Differentiating between a heart attack and a cardiac arrest.
It is not uncommon for people to be confused between a heart attack and cardiac arrest as both may sound the same but in fact they are truly different in nature. How then would you know if someone is having a heart attack or cardiac arrest and what can you do to help?
An easy differentiation would be, heart attack is a vessel clot problem whereas cardiac arrest is an electrical problem.
Heart attack occurs when an artery that supplies blood to the heart is blocked, preventing blood from reaching the heart. And when this continues without intervention, the vessel as well as that part of the heart where the artery supplies to will begin to die.
On the other hand, cardiac arrest is due to an electrical malfunction of the heart that causes irregular rhythm (arrhythmia) which in turn disrupts blood flow to the brain and the rest of the body.
How do I know if I am having a heart attack?
Now, although not every chest pain is a heart attack, we should never take chest pain lightly as early intervention might save your life! Seek medical attention IMMEDIATELY if you are facing the symptoms below.
Signs of heart attack:
Chest pain characteristics:
●Chest pain or discomfort (pressure, tightness, or squeezing)
●Pain spreads through the chest and others areas of the body, including the upper abdomen, shoulders, arms, neck and throat, or lower jaw and teeth.
●Pain comes on gradually and lasts more than a few seconds
Other symptoms to look out for:
●Shortness of breath
●Nausea, vomiting, or belching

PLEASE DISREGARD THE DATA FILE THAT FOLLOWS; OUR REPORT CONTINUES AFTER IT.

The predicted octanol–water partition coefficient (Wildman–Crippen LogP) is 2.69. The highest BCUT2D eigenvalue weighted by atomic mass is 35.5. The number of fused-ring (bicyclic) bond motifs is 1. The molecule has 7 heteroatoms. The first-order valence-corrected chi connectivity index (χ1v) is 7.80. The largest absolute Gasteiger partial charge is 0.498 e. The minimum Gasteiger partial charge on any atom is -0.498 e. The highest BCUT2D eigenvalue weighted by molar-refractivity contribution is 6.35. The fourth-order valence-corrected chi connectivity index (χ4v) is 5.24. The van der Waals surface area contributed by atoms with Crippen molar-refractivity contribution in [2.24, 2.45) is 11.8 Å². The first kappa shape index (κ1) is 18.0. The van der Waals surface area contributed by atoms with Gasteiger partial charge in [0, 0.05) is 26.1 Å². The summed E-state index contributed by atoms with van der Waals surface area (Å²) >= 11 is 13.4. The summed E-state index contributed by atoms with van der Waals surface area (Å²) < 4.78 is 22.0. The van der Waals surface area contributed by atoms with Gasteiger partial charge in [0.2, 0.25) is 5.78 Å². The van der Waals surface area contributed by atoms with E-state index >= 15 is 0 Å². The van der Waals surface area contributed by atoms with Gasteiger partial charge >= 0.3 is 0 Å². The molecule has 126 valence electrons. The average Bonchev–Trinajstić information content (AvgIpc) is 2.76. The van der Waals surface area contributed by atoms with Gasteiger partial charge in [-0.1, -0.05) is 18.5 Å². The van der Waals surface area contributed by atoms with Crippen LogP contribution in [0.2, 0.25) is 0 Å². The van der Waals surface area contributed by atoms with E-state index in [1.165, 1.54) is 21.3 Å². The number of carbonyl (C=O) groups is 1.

●Palpitations (skipped heart beats)
So, how do I know if I have a pending cardiac arrest instead?
What can I do to help when I see someone unconscious?
CALL for Help - 911 or any Emergency Service or tell anyone nearby to call and reach for an Automated External Defibrillator (AED).
Check breathing - no breathing or only gasping is an indication to start CPR
CPR - Push hard and fast, 100-120 beats per minute, at the center of the chest, allowing full recoil and with a depth of 5cm.
Use an AED whenever available, follow the instructions and remember to NOT touch the patient when the shock is being administered.
Continue CPR right after the defibrillator stops administering the shock until the ambulance or someone more advanced arrives.
As the saying goes, Prevention is better than Cure.
Just like every other disease, it is more important to know what the risk factors are and prevent them then actually going through the pain. Because cardiac arrest can occur suddenly and cause sudden death, knowing the risk factors are even more important in order to avoid it from happening.
It is no surprise that cigarette smoking increases one’s risk significantly as well as having a family history of sudden cardiac arrest with or without heart attack (a heart attack can cause cardiac arrest). Other risk factors include excessive alcohol intake, psychosocial factors that are shocking and an elevated plasma free fatty acid level.
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